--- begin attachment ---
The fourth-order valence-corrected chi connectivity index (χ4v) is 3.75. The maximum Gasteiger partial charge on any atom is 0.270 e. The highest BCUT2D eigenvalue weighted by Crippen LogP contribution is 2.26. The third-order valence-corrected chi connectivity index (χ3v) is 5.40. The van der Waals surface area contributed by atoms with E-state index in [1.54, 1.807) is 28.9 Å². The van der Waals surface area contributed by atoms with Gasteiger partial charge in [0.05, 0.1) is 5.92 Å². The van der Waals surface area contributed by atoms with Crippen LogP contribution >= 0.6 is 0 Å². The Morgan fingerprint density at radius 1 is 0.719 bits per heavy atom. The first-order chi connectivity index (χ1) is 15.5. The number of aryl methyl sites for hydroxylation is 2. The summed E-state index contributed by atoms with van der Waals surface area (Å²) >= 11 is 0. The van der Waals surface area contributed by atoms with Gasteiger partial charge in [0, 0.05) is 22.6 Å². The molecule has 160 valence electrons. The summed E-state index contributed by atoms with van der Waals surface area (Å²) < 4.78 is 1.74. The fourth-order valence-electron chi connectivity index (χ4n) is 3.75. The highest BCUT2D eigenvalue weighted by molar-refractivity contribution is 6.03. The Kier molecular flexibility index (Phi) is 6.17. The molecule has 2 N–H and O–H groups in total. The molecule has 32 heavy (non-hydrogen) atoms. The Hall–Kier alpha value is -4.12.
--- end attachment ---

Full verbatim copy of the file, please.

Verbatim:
The fourth-order valence-corrected chi connectivity index (χ4v) is 3.75. The maximum Gasteiger partial charge on any atom is 0.270 e. The highest BCUT2D eigenvalue weighted by Crippen LogP contribution is 2.26. The third-order valence-corrected chi connectivity index (χ3v) is 5.40. The van der Waals surface area contributed by atoms with E-state index in [1.54, 1.807) is 28.9 Å². The van der Waals surface area contributed by atoms with Gasteiger partial charge in [0.05, 0.1) is 5.92 Å². The van der Waals surface area contributed by atoms with Crippen LogP contribution >= 0.6 is 0 Å². The Morgan fingerprint density at radius 1 is 0.719 bits per heavy atom. The first-order chi connectivity index (χ1) is 15.5. The number of aryl methyl sites for hydroxylation is 2. The summed E-state index contributed by atoms with van der Waals surface area (Å²) >= 11 is 0. The van der Waals surface area contributed by atoms with Gasteiger partial charge in [0, 0.05) is 22.6 Å². The molecule has 160 valence electrons. The summed E-state index contributed by atoms with van der Waals surface area (Å²) < 4.78 is 1.74. The fourth-order valence-electron chi connectivity index (χ4n) is 3.75. The highest BCUT2D eigenvalue weighted by molar-refractivity contribution is 6.03. The Kier molecular flexibility index (Phi) is 6.17. The molecule has 2 N–H and O–H groups in total. The molecule has 32 heavy (non-hydrogen) atoms. The Hall–Kier alpha value is -4.12.